Batterers in Washington who use violence to control their intimate partners routinely avoid conviction and punishment due to the difficulties of prosecuting domestic violence cases. Prosecutors often face complex problems, such as recanting victims, lack of other witnesses, and juries inherently biased against battered women. Although some Washington prosecutors have found ways to introduce evidence of prior domestic violence in certain limited circumstances, Washington Rule of Evidence 404(b) generally precludes the use of evidence showing prior domestic violence. This Comment argues that this evidence rule prevents the admission of highly probative evidence of prior abuse against current or past victims that tends to show a defendant's propensity to batter. This Comment proposes that the Supreme Court of Washington recognize the difficulty in proving domestic violence cases and adopt a new evidence rule that would admit prior acts of domestic violence for all relevant purposes—including propensity.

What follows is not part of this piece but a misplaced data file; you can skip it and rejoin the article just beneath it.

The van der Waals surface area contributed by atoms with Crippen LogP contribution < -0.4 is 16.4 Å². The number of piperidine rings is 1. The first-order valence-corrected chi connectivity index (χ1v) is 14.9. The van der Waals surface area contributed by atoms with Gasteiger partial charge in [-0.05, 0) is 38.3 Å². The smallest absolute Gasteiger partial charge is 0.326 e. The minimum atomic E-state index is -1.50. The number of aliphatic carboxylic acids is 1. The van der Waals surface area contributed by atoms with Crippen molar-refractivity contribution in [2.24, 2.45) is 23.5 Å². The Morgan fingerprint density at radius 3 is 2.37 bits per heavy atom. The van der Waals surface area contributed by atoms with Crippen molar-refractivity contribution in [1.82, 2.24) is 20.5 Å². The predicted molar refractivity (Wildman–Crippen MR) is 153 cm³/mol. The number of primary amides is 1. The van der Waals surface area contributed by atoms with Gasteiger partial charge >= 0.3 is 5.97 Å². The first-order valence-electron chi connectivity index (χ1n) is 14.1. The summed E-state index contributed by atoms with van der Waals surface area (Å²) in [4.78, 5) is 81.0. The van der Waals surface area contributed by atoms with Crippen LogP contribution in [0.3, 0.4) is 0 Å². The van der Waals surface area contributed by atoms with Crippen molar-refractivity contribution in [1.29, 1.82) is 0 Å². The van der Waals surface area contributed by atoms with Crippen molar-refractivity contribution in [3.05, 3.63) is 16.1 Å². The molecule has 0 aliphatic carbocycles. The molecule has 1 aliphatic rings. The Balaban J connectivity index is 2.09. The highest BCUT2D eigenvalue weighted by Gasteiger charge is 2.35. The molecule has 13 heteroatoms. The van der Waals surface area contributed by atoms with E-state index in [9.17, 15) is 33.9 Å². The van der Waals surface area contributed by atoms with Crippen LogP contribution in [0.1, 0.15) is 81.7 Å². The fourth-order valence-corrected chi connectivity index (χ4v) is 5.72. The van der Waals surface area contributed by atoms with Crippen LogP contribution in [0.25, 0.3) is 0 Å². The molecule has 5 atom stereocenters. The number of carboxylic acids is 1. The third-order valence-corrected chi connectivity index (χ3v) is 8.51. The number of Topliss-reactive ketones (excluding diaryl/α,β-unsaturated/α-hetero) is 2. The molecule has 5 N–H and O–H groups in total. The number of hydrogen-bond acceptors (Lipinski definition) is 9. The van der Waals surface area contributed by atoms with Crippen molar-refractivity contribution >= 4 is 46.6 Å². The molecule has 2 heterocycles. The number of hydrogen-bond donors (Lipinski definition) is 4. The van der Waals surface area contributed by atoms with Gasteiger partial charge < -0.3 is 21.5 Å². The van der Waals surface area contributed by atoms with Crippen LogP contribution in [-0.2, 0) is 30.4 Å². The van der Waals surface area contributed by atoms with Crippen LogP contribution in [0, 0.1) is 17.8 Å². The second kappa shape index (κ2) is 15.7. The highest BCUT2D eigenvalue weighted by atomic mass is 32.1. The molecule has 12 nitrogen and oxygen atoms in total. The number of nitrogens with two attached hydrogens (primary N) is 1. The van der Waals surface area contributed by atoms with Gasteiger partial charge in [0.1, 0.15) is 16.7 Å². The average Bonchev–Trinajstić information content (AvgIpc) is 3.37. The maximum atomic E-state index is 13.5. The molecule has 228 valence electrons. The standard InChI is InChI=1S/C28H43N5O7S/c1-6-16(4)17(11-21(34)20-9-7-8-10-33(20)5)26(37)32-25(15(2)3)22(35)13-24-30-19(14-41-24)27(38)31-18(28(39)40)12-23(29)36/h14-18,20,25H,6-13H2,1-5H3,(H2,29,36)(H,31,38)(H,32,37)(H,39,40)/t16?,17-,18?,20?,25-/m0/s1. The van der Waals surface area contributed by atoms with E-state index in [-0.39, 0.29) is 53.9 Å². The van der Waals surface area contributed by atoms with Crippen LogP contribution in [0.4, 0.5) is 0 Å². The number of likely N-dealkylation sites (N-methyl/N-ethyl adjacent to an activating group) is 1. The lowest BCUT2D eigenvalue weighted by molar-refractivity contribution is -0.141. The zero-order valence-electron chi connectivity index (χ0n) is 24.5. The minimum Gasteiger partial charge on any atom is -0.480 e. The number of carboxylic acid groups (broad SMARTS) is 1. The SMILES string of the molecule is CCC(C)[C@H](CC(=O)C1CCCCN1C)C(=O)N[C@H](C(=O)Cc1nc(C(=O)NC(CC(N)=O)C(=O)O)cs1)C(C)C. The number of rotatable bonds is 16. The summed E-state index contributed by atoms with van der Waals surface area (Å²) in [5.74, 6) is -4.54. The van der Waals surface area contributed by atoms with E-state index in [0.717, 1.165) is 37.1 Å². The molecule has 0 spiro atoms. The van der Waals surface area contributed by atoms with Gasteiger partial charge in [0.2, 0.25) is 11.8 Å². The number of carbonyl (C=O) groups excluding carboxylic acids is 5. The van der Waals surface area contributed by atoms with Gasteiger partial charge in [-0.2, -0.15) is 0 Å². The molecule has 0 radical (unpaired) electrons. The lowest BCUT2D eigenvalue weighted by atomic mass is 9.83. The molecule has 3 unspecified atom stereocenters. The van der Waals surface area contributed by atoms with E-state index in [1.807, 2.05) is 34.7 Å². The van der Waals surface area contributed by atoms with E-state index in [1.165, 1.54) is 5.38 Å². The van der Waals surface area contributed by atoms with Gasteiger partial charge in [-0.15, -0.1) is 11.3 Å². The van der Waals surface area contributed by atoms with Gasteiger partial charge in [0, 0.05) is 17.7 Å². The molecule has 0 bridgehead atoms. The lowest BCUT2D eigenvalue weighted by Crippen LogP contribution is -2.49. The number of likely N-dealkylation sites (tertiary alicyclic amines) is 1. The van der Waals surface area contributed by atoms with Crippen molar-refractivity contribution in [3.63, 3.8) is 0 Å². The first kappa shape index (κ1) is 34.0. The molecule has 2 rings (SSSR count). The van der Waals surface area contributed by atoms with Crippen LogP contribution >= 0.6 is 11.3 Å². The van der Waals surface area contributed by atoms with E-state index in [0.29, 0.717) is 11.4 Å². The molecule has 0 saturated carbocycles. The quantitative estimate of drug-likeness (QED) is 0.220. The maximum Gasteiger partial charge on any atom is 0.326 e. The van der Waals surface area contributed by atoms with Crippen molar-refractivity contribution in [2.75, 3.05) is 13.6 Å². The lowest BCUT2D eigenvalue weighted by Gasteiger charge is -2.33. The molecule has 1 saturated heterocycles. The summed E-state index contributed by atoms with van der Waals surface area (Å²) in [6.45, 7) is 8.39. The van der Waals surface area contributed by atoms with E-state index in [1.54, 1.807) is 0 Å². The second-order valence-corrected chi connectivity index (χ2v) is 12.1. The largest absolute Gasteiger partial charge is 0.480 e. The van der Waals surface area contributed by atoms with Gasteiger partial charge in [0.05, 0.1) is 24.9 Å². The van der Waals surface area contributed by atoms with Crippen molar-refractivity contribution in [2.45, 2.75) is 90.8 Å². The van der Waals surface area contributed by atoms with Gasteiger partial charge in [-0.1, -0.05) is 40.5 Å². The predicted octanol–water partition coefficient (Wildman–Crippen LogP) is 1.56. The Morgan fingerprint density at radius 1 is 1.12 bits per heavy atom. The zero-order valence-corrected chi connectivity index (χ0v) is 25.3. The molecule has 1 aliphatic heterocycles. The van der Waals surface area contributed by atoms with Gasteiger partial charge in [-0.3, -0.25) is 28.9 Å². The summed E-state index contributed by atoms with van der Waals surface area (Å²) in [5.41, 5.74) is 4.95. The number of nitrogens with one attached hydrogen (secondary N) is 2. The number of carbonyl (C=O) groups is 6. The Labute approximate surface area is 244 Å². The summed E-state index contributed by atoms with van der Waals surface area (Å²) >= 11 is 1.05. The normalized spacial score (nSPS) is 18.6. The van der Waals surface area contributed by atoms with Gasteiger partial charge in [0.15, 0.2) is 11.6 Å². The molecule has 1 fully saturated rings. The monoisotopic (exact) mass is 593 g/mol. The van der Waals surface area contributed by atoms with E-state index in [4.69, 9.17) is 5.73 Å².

Linell A. Letendre,
Notes and Comments,
Beating Again and Again and Again: Why Washington Needs a New Rule of Evidence Admitting Prior Acts of Domestic Violence,
75 Wash. L. Rev.
Available at: https://digitalcommons.law.uw.edu/wlr/vol75/iss3/7